The Physics of Wall Street

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I highly recommend this book to poly and others on the Board who are interested in "reputable economists."

The Physics of Wall Street: A Brief History of Predicting the Unpredictable by James O. Weatherall.

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stuff
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Nov. 24, 2012 4:59 pm

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Weatherall isn't even an economist, Sutff. Read his bio.

I'd probably recommend a couple of titles by Nobel Laureate Joseph Stiglitz....the guy shown the door at the White House. He is former Chief Economist of the World Bank.

"The Price of Inequality" and "America, Free Markets, and the Sinking of the World's Economy".

If your local library doesn't have them, they are available at Barnes and Noble or Amazon.

"The Bubble and Beyond", Michael Hudson, is another goodie.

Hudson is a former Wall St. analyst/consultant, helped establish the globe's first Sovereign Wealth Fund, is an advisor to governments and is research professor of economics at Univ. of Mo. (K.C,)

Retired Monk - "Ideology is a disease"

polycarp2
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Jul. 31, 2007 4:01 pm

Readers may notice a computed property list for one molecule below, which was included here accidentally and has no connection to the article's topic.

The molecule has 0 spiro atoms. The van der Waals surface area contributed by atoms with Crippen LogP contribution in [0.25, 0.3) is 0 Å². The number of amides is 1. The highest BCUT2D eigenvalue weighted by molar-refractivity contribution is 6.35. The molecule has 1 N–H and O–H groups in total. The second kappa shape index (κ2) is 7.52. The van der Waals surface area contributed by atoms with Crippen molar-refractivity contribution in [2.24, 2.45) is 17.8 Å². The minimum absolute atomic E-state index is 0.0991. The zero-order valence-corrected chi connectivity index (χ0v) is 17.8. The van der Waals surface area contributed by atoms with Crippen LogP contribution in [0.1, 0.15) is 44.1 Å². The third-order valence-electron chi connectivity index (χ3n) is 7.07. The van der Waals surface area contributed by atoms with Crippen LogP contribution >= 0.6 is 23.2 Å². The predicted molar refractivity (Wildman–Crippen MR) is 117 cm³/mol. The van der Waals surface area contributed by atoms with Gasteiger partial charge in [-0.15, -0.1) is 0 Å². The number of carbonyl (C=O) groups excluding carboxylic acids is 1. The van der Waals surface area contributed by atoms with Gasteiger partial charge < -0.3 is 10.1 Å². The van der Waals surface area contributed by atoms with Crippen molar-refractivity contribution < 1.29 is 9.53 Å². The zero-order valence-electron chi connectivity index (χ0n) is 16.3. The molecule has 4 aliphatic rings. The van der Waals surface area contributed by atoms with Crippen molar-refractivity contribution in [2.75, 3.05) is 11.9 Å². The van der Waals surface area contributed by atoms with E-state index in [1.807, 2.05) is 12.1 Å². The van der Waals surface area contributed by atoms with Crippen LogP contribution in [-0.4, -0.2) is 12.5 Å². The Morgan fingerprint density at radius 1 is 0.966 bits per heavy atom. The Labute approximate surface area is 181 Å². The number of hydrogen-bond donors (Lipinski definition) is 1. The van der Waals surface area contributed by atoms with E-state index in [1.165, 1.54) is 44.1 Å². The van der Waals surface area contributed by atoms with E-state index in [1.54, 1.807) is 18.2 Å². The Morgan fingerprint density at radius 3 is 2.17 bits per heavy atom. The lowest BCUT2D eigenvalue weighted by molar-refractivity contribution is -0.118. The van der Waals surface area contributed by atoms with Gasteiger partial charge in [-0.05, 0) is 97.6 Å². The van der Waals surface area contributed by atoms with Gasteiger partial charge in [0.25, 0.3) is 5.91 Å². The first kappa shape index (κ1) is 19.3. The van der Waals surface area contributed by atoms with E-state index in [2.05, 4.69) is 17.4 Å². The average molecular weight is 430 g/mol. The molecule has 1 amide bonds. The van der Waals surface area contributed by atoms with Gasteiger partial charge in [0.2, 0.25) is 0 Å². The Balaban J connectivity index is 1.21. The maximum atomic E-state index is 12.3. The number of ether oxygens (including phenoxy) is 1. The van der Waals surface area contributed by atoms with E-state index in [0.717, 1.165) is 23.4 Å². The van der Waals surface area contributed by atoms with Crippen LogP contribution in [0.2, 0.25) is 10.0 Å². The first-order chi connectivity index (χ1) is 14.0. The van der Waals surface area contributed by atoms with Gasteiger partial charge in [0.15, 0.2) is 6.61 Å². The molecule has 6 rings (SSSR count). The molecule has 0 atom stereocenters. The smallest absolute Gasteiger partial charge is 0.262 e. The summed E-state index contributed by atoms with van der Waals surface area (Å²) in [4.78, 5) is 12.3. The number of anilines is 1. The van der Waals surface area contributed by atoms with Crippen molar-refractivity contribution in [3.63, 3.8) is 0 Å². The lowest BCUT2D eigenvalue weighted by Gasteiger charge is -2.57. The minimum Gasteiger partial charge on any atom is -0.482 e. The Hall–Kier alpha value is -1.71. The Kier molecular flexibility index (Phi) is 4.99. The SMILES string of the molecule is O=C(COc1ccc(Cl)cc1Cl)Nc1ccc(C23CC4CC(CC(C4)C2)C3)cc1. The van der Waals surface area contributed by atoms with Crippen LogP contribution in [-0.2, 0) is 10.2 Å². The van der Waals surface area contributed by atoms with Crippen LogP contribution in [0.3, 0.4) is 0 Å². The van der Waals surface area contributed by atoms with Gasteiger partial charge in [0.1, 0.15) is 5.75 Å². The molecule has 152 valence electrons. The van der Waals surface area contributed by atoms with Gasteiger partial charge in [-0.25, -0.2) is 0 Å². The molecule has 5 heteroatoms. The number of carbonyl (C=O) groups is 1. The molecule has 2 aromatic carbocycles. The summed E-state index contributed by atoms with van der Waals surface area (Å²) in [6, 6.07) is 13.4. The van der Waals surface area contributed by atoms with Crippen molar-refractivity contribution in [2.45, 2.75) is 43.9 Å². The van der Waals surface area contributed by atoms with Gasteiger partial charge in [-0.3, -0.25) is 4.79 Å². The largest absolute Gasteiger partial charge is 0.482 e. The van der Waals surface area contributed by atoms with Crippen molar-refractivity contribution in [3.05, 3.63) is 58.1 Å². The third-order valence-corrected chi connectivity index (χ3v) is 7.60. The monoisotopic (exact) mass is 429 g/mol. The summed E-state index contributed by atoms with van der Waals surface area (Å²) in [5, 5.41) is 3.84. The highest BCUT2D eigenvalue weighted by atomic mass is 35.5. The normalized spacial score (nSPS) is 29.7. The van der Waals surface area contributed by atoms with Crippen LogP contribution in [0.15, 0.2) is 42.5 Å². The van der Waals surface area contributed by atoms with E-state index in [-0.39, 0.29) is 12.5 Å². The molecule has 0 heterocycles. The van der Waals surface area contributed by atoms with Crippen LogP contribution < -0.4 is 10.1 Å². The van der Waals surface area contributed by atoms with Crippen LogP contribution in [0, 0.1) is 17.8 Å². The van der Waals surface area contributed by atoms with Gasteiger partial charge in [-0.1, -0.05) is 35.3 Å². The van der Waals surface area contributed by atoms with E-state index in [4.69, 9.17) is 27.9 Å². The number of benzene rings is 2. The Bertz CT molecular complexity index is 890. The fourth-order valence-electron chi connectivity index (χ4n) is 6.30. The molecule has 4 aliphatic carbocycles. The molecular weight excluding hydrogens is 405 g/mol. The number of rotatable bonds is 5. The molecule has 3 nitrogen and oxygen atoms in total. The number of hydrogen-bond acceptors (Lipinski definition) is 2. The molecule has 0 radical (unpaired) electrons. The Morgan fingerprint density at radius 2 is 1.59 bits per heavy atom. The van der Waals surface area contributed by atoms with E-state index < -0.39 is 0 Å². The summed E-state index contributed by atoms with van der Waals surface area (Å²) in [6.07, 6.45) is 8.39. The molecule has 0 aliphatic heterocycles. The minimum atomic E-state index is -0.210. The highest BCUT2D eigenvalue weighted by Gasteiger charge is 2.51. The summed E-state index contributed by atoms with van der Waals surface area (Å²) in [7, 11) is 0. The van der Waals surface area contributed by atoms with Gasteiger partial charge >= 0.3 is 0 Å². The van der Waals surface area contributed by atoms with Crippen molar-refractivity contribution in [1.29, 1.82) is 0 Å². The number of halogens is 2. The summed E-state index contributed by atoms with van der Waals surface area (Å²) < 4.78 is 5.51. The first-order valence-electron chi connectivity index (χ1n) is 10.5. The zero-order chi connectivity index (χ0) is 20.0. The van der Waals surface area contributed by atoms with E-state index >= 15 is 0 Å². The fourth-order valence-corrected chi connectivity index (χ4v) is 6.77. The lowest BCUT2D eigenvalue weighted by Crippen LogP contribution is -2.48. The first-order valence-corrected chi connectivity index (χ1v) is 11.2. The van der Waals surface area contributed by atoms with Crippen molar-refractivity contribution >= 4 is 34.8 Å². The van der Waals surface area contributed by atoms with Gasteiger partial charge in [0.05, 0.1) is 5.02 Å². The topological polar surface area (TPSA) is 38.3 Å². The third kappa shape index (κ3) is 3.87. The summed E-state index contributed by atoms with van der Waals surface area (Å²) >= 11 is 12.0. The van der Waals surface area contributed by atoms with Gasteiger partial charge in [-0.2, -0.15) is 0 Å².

Yeah, yeah, yeah, we've read that same list of books for years. Why not read something new for a change?

As a physicist, Weatherall is a better economist than some on this Board who pretend to understand economics and economic history. For example, those who conflate fiscal policy with monetary policy, or who do not understand Schumpeter's theory of "creative destruction."

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stuff
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Nov. 24, 2012 4:59 pm

Actually, the books are fairly recent...other than Hudson's. Try this Hudson book:

"Trade, Development and Foreign Debt"

Maybe you read them before they were written. Probably a physicist should stick to physics or at the least quote reputable economists with proven track records to back his claims.

I'm well aware of "creative destruction". Buying up profitable companies and dismantling them because. assets exceed the purchase price is a part of that. Not a whole lot of creation going on there...just destruction.

Fiscal policy and monetary policy are entertwined. They always have been. Attempting to separate the two is what brought us to this mess of massive debt. They are inter-related.

Retired Monk - "Ideology is a disease"

polycarp2
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Jul. 31, 2007 4:01 pm

Perhaps a retired monk should stick to theology?

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stuff
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Nov. 24, 2012 4:59 pm
They are inter-related.

As I stated. They are also different things.

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stuff
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Nov. 24, 2012 4:59 pm

Twisting words and definitons into pretzels doesnt negate facts.